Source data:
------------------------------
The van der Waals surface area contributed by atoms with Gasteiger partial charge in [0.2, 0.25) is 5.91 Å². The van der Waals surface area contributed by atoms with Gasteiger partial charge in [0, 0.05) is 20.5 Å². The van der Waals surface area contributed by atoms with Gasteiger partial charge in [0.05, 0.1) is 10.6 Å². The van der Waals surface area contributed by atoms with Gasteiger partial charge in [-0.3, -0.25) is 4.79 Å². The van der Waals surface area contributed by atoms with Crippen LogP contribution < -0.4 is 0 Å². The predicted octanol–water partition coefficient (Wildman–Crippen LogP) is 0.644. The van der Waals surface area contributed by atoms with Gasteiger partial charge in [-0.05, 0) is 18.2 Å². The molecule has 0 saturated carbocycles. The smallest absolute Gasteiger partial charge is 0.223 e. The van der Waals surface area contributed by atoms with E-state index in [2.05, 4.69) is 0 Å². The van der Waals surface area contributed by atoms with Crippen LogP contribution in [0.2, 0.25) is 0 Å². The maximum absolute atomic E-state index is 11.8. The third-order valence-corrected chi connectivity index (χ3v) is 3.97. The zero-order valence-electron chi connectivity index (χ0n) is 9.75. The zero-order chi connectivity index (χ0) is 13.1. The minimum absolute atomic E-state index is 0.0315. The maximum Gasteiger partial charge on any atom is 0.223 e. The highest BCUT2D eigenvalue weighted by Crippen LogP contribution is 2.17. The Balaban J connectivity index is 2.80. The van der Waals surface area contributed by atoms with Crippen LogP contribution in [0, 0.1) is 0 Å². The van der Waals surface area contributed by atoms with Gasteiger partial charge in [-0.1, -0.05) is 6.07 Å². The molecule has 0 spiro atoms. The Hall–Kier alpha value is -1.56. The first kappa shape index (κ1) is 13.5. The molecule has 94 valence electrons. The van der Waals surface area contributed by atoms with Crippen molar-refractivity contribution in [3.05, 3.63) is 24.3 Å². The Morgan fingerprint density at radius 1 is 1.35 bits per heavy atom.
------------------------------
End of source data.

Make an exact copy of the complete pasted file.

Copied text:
The van der Waals surface area contributed by atoms with Gasteiger partial charge in [0.2, 0.25) is 5.91 Å². The van der Waals surface area contributed by atoms with Gasteiger partial charge in [0, 0.05) is 20.5 Å². The van der Waals surface area contributed by atoms with Gasteiger partial charge in [0.05, 0.1) is 10.6 Å². The van der Waals surface area contributed by atoms with Gasteiger partial charge in [-0.3, -0.25) is 4.79 Å². The van der Waals surface area contributed by atoms with Crippen LogP contribution < -0.4 is 0 Å². The predicted octanol–water partition coefficient (Wildman–Crippen LogP) is 0.644. The van der Waals surface area contributed by atoms with Gasteiger partial charge in [-0.05, 0) is 18.2 Å². The molecule has 0 saturated carbocycles. The smallest absolute Gasteiger partial charge is 0.223 e. The van der Waals surface area contributed by atoms with E-state index in [2.05, 4.69) is 0 Å². The van der Waals surface area contributed by atoms with Crippen LogP contribution in [0.2, 0.25) is 0 Å². The maximum absolute atomic E-state index is 11.8. The third-order valence-corrected chi connectivity index (χ3v) is 3.97. The zero-order valence-electron chi connectivity index (χ0n) is 9.75. The zero-order chi connectivity index (χ0) is 13.1. The minimum absolute atomic E-state index is 0.0315. The maximum Gasteiger partial charge on any atom is 0.223 e. The highest BCUT2D eigenvalue weighted by Crippen LogP contribution is 2.17. The Balaban J connectivity index is 2.80. The van der Waals surface area contributed by atoms with Crippen LogP contribution in [0, 0.1) is 0 Å². The van der Waals surface area contributed by atoms with Gasteiger partial charge in [-0.1, -0.05) is 6.07 Å². The molecule has 0 spiro atoms. The Hall–Kier alpha value is -1.56. The first kappa shape index (κ1) is 13.5. The molecule has 94 valence electrons. The van der Waals surface area contributed by atoms with Crippen molar-refractivity contribution in [3.05, 3.63) is 24.3 Å². The Morgan fingerprint density at radius 1 is 1.35 bits per heavy atom.